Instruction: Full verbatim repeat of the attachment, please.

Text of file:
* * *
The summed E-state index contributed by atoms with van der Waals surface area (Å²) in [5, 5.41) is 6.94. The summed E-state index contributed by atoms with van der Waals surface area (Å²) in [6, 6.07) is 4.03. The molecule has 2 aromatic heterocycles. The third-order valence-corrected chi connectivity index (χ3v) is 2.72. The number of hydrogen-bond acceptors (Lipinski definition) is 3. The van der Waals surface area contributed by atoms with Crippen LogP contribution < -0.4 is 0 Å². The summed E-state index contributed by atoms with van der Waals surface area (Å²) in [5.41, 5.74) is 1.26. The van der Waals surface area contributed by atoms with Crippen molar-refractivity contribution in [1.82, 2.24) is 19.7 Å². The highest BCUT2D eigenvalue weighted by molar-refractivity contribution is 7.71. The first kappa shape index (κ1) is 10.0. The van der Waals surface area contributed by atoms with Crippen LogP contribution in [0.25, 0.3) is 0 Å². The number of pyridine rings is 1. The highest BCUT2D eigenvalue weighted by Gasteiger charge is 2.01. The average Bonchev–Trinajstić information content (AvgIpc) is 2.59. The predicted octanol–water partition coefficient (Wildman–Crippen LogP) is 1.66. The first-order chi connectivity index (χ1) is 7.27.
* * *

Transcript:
The summed E-state index contributed by atoms with van der Waals surface area (Å²) in [5, 5.41) is 6.94. The summed E-state index contributed by atoms with van der Waals surface area (Å²) in [6, 6.07) is 4.03. The molecule has 2 aromatic heterocycles. The third-order valence-corrected chi connectivity index (χ3v) is 2.72. The number of hydrogen-bond acceptors (Lipinski definition) is 3. The van der Waals surface area contributed by atoms with Crippen LogP contribution < -0.4 is 0 Å². The summed E-state index contributed by atoms with van der Waals surface area (Å²) in [5.41, 5.74) is 1.26. The van der Waals surface area contributed by atoms with Crippen molar-refractivity contribution in [1.82, 2.24) is 19.7 Å². The highest BCUT2D eigenvalue weighted by molar-refractivity contribution is 7.71. The first kappa shape index (κ1) is 10.0. The van der Waals surface area contributed by atoms with Crippen LogP contribution in [0.25, 0.3) is 0 Å². The number of pyridine rings is 1. The highest BCUT2D eigenvalue weighted by Gasteiger charge is 2.01. The average Bonchev–Trinajstić information content (AvgIpc) is 2.59. The predicted octanol–water partition coefficient (Wildman–Crippen LogP) is 1.66. The first-order chi connectivity index (χ1) is 7.27.